Electronic surveillance has become a powerful tool in the police arsenal. But now, Freeh complains, new technology is helping criminals more than the police.

One Freeh proposal is that all users of powerful encryption software be asked to turn over their keys to a third party, so that law-enforcement officials can gain access to them with a court order.

Freeh's allies include his boss, Attorney General Janet Reno, and legislators including Rep. Gerald B.H. Solomon (R-N.Y.), the retiring chairman of the House Rules Committee.

"Let there be no doubt," Reno wrote congressmen last year. "Without encryption safeguards, all Americans will be endangered."

Against Restrictions

But support for unfettered encryption is intense and comes from many corners

U.S. software companies say that overly strict regulations are already making it difficult for America to compete internationally in a booming technology market. They also say weak encryption will leave customers with little confidence in online commerce and communications.

Manufacturers say that having to build a "key recovery" option into software for domestic use would be expensive and unpopular with customers. While some businesses might appreciate having the "key recovery" option when it comes to encrypted data stored by employees on company computers, they have no interest in weakening the security of transmitted data – precisely the data the government is most interested in being able to keep an eye on.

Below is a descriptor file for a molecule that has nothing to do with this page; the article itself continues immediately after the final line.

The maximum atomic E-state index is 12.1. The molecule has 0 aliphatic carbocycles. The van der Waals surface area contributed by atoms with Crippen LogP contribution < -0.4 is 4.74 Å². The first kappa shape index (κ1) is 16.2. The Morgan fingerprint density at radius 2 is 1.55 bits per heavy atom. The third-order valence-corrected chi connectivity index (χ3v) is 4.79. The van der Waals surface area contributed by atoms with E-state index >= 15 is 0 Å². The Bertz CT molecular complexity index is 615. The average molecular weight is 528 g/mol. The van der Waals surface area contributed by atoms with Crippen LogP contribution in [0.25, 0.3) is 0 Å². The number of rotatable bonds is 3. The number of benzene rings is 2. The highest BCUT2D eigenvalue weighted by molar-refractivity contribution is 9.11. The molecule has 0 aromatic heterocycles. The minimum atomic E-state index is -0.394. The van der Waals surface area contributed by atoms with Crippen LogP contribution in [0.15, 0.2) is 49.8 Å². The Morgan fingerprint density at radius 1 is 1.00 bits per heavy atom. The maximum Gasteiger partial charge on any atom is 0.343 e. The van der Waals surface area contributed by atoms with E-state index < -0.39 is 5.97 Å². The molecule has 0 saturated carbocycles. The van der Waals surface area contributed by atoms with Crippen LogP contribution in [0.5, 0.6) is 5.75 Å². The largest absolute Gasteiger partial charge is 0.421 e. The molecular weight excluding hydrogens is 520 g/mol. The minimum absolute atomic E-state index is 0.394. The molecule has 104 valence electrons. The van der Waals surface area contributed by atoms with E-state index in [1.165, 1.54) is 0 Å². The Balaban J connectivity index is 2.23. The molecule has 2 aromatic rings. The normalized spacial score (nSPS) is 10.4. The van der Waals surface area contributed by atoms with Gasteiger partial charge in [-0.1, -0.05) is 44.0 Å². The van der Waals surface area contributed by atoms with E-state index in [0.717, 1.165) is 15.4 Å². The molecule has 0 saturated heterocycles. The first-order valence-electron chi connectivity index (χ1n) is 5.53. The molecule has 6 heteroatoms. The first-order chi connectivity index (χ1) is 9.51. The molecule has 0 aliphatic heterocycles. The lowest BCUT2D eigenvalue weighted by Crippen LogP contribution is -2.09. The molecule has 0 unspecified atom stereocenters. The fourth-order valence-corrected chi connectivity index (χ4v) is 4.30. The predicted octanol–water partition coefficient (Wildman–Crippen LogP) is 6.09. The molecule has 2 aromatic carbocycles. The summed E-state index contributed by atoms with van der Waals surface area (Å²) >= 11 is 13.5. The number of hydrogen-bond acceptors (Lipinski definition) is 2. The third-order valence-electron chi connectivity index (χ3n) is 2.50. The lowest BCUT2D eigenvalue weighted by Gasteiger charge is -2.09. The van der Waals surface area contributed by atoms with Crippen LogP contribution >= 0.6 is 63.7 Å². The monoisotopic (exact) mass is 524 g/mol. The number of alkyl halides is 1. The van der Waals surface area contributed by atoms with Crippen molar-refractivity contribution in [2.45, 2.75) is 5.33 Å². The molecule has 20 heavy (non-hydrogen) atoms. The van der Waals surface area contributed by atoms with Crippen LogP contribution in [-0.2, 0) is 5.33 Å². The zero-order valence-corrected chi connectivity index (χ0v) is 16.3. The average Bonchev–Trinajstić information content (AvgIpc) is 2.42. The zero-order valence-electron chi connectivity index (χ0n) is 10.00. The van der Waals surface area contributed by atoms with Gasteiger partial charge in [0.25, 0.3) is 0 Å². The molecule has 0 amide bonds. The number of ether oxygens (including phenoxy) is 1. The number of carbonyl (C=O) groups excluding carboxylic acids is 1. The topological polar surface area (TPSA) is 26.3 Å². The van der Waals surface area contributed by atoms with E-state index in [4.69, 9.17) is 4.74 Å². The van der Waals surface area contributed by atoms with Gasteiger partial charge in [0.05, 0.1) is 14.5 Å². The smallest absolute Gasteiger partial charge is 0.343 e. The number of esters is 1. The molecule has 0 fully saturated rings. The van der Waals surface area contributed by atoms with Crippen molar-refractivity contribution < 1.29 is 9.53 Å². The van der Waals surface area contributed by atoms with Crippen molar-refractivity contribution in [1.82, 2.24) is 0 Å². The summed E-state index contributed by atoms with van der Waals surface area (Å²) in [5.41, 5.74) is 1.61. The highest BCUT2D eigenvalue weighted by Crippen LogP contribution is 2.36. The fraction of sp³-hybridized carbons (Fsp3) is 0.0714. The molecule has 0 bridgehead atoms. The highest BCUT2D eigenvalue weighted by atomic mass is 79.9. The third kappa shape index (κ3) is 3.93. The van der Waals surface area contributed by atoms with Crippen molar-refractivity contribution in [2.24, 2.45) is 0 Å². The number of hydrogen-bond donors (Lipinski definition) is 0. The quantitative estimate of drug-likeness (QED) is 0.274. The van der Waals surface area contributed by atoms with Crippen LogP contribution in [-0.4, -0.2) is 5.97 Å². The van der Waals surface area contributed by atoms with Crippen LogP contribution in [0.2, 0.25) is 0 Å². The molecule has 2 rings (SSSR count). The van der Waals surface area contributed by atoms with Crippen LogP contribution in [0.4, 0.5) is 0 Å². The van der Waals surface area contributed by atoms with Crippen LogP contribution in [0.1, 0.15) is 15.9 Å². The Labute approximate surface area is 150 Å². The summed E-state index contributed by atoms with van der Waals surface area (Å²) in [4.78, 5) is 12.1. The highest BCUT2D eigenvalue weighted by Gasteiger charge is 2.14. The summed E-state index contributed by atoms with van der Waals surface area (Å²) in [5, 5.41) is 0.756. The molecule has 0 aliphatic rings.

Internet denizens are fighting to prevent the government from being able to monitor their conversations. And some legislators from all over the political spectrum are concluding that privacy is the key issue. Sen. John Ashcroft (R-Mo.), who points out that the Founding Fathers used cryptography to encode their messages to each other, argues that law enforcement needs must not violate privacy rights.

"We must protect our First and Fourth Amendment rights in the Information Age," Rep. Bob Goodlatte (R-Va.) said at a hearing in March. "The government should no more mandate that folks give the keys to their computer to another person, than it should mandate that folks give someone the keys to their house or their safety deposit box."


Before 1991, the government and large companies were the only real users of encryption technology. That began to change when programmer Philip Zimmermann released free software called Pretty Good Privacy, which can encode ordinary e-mail.

Its domestic use was never challenged. But when PGP turned up in other countries, the Department of Justice launched a three-year criminal investigation of Zimmermann. PGP used 128-bit encoding keys at a time when U.S. export laws allowed only 40-bit encryption to cross the borders. Anything stronger was classified a munition, just like guns and warheads.